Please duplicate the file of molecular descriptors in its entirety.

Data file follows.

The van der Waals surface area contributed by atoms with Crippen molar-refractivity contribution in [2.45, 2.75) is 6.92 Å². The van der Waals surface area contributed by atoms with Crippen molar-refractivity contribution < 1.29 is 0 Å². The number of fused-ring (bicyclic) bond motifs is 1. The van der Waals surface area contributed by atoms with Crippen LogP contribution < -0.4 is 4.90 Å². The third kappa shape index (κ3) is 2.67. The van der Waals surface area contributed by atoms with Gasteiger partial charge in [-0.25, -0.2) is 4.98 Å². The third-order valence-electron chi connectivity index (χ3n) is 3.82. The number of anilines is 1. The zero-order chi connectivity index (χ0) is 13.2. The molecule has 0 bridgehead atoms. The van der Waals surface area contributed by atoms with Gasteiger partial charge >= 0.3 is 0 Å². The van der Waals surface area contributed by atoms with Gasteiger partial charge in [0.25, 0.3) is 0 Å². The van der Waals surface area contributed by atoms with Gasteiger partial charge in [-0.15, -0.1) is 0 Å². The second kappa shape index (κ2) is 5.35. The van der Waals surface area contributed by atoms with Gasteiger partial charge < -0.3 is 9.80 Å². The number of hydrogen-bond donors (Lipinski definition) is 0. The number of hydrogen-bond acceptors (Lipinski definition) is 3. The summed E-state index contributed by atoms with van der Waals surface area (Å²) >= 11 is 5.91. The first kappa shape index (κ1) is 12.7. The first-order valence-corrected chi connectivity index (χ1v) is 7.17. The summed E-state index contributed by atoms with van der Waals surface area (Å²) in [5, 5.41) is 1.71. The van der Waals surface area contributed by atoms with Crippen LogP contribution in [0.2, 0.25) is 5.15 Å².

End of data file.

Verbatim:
The van der Waals surface area contributed by atoms with Crippen molar-refractivity contribution in [2.45, 2.75) is 6.92 Å². The van der Waals surface area contributed by atoms with Crippen molar-refractivity contribution < 1.29 is 0 Å². The number of fused-ring (bicyclic) bond motifs is 1. The van der Waals surface area contributed by atoms with Crippen LogP contribution < -0.4 is 4.90 Å². The third kappa shape index (κ3) is 2.67. The van der Waals surface area contributed by atoms with Gasteiger partial charge in [-0.25, -0.2) is 4.98 Å². The third-order valence-electron chi connectivity index (χ3n) is 3.82. The number of anilines is 1. The zero-order chi connectivity index (χ0) is 13.2. The molecule has 0 bridgehead atoms. The van der Waals surface area contributed by atoms with Gasteiger partial charge >= 0.3 is 0 Å². The van der Waals surface area contributed by atoms with Gasteiger partial charge in [0.25, 0.3) is 0 Å². The van der Waals surface area contributed by atoms with Gasteiger partial charge in [-0.15, -0.1) is 0 Å². The second kappa shape index (κ2) is 5.35. The van der Waals surface area contributed by atoms with Gasteiger partial charge < -0.3 is 9.80 Å². The number of hydrogen-bond donors (Lipinski definition) is 0. The number of hydrogen-bond acceptors (Lipinski definition) is 3. The summed E-state index contributed by atoms with van der Waals surface area (Å²) >= 11 is 5.91. The first kappa shape index (κ1) is 12.7. The first-order valence-corrected chi connectivity index (χ1v) is 7.17. The summed E-state index contributed by atoms with van der Waals surface area (Å²) in [5, 5.41) is 1.71. The van der Waals surface area contributed by atoms with Crippen LogP contribution in [0.2, 0.25) is 5.15 Å².